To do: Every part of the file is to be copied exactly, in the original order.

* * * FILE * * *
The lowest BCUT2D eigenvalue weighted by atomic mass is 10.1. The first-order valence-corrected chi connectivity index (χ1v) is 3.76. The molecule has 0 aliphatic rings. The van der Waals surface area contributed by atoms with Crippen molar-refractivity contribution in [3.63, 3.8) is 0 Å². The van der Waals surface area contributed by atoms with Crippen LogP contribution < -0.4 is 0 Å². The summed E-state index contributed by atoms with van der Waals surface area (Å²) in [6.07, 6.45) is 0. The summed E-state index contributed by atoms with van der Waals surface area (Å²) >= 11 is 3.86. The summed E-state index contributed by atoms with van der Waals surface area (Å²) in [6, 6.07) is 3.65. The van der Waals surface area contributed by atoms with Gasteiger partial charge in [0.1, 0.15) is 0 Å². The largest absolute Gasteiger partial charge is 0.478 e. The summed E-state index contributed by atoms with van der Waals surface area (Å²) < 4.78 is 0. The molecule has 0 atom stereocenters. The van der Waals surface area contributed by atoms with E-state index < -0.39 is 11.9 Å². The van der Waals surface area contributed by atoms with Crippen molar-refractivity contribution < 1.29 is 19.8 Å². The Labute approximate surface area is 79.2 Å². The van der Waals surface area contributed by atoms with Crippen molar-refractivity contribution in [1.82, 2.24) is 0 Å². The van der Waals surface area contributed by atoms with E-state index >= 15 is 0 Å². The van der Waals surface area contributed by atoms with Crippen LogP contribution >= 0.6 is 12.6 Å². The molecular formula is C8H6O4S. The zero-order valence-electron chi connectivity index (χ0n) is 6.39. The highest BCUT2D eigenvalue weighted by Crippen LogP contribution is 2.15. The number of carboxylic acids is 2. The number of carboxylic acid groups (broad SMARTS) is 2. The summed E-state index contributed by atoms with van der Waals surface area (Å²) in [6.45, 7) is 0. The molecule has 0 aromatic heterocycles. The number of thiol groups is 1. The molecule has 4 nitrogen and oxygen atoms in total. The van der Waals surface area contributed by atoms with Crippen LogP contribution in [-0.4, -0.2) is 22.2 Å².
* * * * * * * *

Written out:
The lowest BCUT2D eigenvalue weighted by atomic mass is 10.1. The first-order valence-corrected chi connectivity index (χ1v) is 3.76. The molecule has 0 aliphatic rings. The van der Waals surface area contributed by atoms with Crippen molar-refractivity contribution in [3.63, 3.8) is 0 Å². The van der Waals surface area contributed by atoms with Crippen LogP contribution < -0.4 is 0 Å². The summed E-state index contributed by atoms with van der Waals surface area (Å²) in [6.07, 6.45) is 0. The summed E-state index contributed by atoms with van der Waals surface area (Å²) >= 11 is 3.86. The summed E-state index contributed by atoms with van der Waals surface area (Å²) in [6, 6.07) is 3.65. The van der Waals surface area contributed by atoms with Gasteiger partial charge in [0.1, 0.15) is 0 Å². The largest absolute Gasteiger partial charge is 0.478 e. The summed E-state index contributed by atoms with van der Waals surface area (Å²) < 4.78 is 0. The molecule has 0 atom stereocenters. The van der Waals surface area contributed by atoms with E-state index < -0.39 is 11.9 Å². The van der Waals surface area contributed by atoms with Crippen molar-refractivity contribution < 1.29 is 19.8 Å². The Labute approximate surface area is 79.2 Å². The van der Waals surface area contributed by atoms with Crippen molar-refractivity contribution in [1.82, 2.24) is 0 Å². The van der Waals surface area contributed by atoms with E-state index >= 15 is 0 Å². The van der Waals surface area contributed by atoms with Crippen LogP contribution >= 0.6 is 12.6 Å². The molecular formula is C8H6O4S. The zero-order valence-electron chi connectivity index (χ0n) is 6.39. The highest BCUT2D eigenvalue weighted by Crippen LogP contribution is 2.15. The number of carboxylic acids is 2. The number of carboxylic acid groups (broad SMARTS) is 2. The summed E-state index contributed by atoms with van der Waals surface area (Å²) in [6.45, 7) is 0. The molecule has 0 aromatic heterocycles. The number of thiol groups is 1. The molecule has 4 nitrogen and oxygen atoms in total. The van der Waals surface area contributed by atoms with Crippen LogP contribution in [-0.4, -0.2) is 22.2 Å².